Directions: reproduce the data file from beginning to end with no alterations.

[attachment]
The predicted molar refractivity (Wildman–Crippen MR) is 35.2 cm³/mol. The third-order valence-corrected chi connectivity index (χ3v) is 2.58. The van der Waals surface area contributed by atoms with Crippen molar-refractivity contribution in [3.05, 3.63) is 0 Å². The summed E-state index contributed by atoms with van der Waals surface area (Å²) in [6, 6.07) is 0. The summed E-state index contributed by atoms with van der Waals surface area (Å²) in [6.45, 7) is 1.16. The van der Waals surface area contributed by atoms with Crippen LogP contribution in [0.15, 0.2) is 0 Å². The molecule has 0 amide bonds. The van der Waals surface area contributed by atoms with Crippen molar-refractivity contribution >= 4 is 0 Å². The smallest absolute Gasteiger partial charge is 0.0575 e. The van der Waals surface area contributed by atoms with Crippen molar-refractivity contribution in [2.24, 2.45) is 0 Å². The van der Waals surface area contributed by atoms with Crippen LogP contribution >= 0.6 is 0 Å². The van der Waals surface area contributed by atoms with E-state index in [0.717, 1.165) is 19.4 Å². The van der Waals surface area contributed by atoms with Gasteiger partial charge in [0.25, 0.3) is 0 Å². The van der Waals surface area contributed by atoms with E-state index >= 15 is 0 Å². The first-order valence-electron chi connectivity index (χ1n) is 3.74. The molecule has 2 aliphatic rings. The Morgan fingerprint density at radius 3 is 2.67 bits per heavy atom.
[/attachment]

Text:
The predicted molar refractivity (Wildman–Crippen MR) is 35.2 cm³/mol. The third-order valence-corrected chi connectivity index (χ3v) is 2.58. The van der Waals surface area contributed by atoms with Crippen molar-refractivity contribution in [3.05, 3.63) is 0 Å². The summed E-state index contributed by atoms with van der Waals surface area (Å²) in [6, 6.07) is 0. The summed E-state index contributed by atoms with van der Waals surface area (Å²) in [6.45, 7) is 1.16. The van der Waals surface area contributed by atoms with Crippen LogP contribution in [0.15, 0.2) is 0 Å². The molecule has 0 amide bonds. The van der Waals surface area contributed by atoms with Crippen molar-refractivity contribution >= 4 is 0 Å². The smallest absolute Gasteiger partial charge is 0.0575 e. The van der Waals surface area contributed by atoms with Crippen molar-refractivity contribution in [2.24, 2.45) is 0 Å². The van der Waals surface area contributed by atoms with Crippen LogP contribution >= 0.6 is 0 Å². The van der Waals surface area contributed by atoms with E-state index in [0.717, 1.165) is 19.4 Å². The van der Waals surface area contributed by atoms with Gasteiger partial charge in [0.25, 0.3) is 0 Å². The van der Waals surface area contributed by atoms with E-state index >= 15 is 0 Å². The first-order valence-electron chi connectivity index (χ1n) is 3.74. The molecule has 2 aliphatic rings. The Morgan fingerprint density at radius 3 is 2.67 bits per heavy atom.